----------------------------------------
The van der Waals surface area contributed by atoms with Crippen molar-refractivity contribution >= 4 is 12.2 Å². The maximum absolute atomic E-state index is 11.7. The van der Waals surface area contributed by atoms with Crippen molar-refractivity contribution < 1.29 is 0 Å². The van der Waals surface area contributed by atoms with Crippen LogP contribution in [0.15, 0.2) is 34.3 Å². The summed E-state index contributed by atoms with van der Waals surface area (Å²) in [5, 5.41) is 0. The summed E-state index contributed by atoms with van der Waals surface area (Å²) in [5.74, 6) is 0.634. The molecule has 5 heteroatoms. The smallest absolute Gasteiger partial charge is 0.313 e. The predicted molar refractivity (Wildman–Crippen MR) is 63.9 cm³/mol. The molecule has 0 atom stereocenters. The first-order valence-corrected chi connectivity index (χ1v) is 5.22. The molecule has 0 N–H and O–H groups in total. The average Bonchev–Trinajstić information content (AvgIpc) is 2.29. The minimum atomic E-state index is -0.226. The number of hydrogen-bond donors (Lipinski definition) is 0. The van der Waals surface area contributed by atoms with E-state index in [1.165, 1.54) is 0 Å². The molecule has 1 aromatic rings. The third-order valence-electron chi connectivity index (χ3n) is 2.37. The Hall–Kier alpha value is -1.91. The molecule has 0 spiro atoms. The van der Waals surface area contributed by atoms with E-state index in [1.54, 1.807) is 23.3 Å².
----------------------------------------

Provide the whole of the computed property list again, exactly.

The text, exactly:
The van der Waals surface area contributed by atoms with Crippen molar-refractivity contribution >= 4 is 12.2 Å². The maximum absolute atomic E-state index is 11.7. The van der Waals surface area contributed by atoms with Crippen molar-refractivity contribution < 1.29 is 0 Å². The van der Waals surface area contributed by atoms with Crippen LogP contribution in [0.15, 0.2) is 34.3 Å². The summed E-state index contributed by atoms with van der Waals surface area (Å²) in [5, 5.41) is 0. The summed E-state index contributed by atoms with van der Waals surface area (Å²) in [5.74, 6) is 0.634. The molecule has 5 heteroatoms. The smallest absolute Gasteiger partial charge is 0.313 e. The predicted molar refractivity (Wildman–Crippen MR) is 63.9 cm³/mol. The molecule has 0 atom stereocenters. The first-order valence-corrected chi connectivity index (χ1v) is 5.22. The molecule has 0 N–H and O–H groups in total. The average Bonchev–Trinajstić information content (AvgIpc) is 2.29. The minimum atomic E-state index is -0.226. The number of hydrogen-bond donors (Lipinski definition) is 0. The van der Waals surface area contributed by atoms with E-state index in [1.165, 1.54) is 0 Å². The molecule has 1 aromatic rings. The third-order valence-electron chi connectivity index (χ3n) is 2.37. The Hall–Kier alpha value is -1.91. The molecule has 0 spiro atoms. The van der Waals surface area contributed by atoms with E-state index in [1.54, 1.807) is 23.3 Å².